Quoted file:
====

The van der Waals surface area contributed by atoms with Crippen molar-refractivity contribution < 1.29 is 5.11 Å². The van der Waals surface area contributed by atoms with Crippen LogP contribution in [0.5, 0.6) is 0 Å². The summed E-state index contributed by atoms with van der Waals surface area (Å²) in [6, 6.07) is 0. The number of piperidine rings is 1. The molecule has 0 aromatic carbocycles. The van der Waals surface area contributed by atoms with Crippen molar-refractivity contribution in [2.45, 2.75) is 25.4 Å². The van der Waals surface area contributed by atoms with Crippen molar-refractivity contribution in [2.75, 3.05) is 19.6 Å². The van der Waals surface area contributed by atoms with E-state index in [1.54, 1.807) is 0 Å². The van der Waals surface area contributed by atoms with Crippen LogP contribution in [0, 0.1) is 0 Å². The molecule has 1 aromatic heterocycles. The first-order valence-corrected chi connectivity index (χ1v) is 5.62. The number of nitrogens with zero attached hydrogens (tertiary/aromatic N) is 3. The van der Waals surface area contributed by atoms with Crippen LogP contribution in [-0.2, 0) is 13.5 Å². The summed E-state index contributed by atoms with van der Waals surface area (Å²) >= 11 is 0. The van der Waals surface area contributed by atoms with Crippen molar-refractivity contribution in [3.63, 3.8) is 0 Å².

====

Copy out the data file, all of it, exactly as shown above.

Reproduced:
The van der Waals surface area contributed by atoms with Crippen molar-refractivity contribution < 1.29 is 5.11 Å². The van der Waals surface area contributed by atoms with Crippen LogP contribution in [0.5, 0.6) is 0 Å². The summed E-state index contributed by atoms with van der Waals surface area (Å²) in [6, 6.07) is 0. The number of piperidine rings is 1. The molecule has 0 aromatic carbocycles. The van der Waals surface area contributed by atoms with Crippen molar-refractivity contribution in [2.45, 2.75) is 25.4 Å². The van der Waals surface area contributed by atoms with Crippen molar-refractivity contribution in [2.75, 3.05) is 19.6 Å². The van der Waals surface area contributed by atoms with E-state index in [1.54, 1.807) is 0 Å². The van der Waals surface area contributed by atoms with Crippen LogP contribution in [0, 0.1) is 0 Å². The molecule has 1 aromatic heterocycles. The first-order valence-corrected chi connectivity index (χ1v) is 5.62. The number of nitrogens with zero attached hydrogens (tertiary/aromatic N) is 3. The van der Waals surface area contributed by atoms with Crippen LogP contribution in [-0.2, 0) is 13.5 Å². The summed E-state index contributed by atoms with van der Waals surface area (Å²) >= 11 is 0. The van der Waals surface area contributed by atoms with Crippen molar-refractivity contribution in [3.63, 3.8) is 0 Å².